Truth: I have been a bit of an emotional and exhausted mess this week.  At some point mid-week, I felt my tears on the verge of exploding from my eyes with no warning (what? I’m the only one who ever has that feeling?), and I was a bit startled.  I didn’t really have a particularly rough week.  I didn’t feel sad.   And goodness knows- I was getting plenty of sleep.  I slept for over ten hours one night this week!  And felt tired the next morning!  (And NO I am not pregnant.  Just cuz I knew you’d ask.)  I just couldn’t put my finger on the source of my state of craziness and it frustrated me.  However, through some free psychoanalysis by my sage-old-hubby, he… well, he pointed out the obvious.

Two and a half years of the adoption process have really begun to wear on me.

{Sidenote: I feel massively guilty acknowledging these feelings since I know so, so many other people who continue to face waits of unknown periods of time.  While I stare at the face of our precious  little Congolese girl, others are longing for a glimmer of hope in their adoptions.  I don’t want to come off as a spoiled brat.  I’m just being raw here… }

Y’all, I never anticipated this portion of our wait to be so difficult.  All day long, my mind sprints to those unknowns in our process… of which there are many.  Has our lawyer been working on our case this week?  Are we in the 30 day waiting period yet?  When will we hear from the director of Elizabeth’s orphanage?  Is she healthy?  Do the children have food today?  When will we travel? Many days, I am completely overwhelmed by the thought that our adoption is seemingly completely in the hands of strangers.  Until, of course, I remember Who is in control.  But it’s a constant battle to keep my eyes on the One who controls it all rather than the details I long to control myself.

When I hear that a baby at Elizabeth’s orphanage has died and another has been very ill in the past few weeks, my heart sinks and I worry that Elizabeth is next.  When I read about the rebels in the eastern DRC, I fear for the orphanage’s safety.  When my facilitator doesn’t hear from the orphanage director in weeks, I, well, freak the heck out and send frantic emails that probably make me sound like a crazed lunatic.  No, really.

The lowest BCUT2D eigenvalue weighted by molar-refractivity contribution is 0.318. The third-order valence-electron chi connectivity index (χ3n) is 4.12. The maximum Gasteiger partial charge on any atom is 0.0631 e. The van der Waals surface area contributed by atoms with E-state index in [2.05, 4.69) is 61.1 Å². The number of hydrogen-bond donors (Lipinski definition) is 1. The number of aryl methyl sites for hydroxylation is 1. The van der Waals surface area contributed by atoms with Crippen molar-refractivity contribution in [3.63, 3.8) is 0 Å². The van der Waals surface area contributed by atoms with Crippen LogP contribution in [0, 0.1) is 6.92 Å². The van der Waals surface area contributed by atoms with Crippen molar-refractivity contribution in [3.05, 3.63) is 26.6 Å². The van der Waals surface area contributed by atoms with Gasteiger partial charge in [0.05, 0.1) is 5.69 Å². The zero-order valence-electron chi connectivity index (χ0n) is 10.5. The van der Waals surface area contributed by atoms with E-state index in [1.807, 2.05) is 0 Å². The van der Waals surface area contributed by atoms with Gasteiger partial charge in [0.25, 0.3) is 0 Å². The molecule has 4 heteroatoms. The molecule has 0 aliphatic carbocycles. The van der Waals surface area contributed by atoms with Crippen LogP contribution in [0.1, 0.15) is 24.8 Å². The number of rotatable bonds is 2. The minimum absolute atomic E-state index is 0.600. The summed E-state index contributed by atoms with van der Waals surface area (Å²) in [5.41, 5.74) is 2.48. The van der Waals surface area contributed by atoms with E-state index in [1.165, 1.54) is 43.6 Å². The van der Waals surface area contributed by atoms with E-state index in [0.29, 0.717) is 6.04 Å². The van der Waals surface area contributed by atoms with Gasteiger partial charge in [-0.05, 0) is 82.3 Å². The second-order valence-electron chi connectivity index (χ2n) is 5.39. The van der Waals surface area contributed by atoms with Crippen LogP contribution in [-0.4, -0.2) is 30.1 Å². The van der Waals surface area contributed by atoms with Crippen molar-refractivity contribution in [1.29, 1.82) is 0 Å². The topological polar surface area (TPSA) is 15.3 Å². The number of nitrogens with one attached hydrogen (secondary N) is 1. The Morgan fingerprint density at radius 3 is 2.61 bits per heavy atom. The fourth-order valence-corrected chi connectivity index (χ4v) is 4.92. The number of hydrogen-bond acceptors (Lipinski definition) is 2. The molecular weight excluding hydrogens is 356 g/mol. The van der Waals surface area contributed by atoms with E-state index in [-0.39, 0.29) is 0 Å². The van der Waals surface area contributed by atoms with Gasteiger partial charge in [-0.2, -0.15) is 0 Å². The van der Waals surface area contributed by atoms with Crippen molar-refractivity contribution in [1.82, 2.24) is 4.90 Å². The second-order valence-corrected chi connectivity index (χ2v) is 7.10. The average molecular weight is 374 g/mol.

It’s a spiritual battle, guys, this whole worry/anxiety/control thing.  A battle that seems to creep into my life more than I would like to admit.  And some days, it takes every ounce of my faith to keep my eyes on Jesus rather than our circumstances.  (And some days, it means an 8 o’clock bedtime.)

I guess what I’m trying to say is that I’m emotionally weary and could use prayers.  Prayers that I would be able to wait well.  That I would not put my hope and trust in the details of the process and that I could find rest.  Prayers against anxiety and worry. 

One of my all-time favorite songs from way-back-when (or, um, 1995) is Caedmon’s Call’s “Shifting Sand”…

“My faith is like shifting sand
Changed by every wave
My faith is like shifting sand
So I stand on grace.”

Grace.  Sweet, sweet grace.  That’s what I’m standing on these days because I am totally feeling the sentiments of this song.

The tears haven’t come today.  This is a good sign… I guess.  But if you see me in the near future, there are no guarantees… you might just want to have a tissue handy for this “I don’t even really know why in the heck I’m crying” girl.

1 Comment on standing on grace

  1. Totally understand. When we were in the bleak 5 months post0referral waiting for Israel to come home, there were days where I felt numb; just walking through life not experiencing it! It is so hard to be away from your baby. Keep standing in grace, friend! I can’t say I did that every day.

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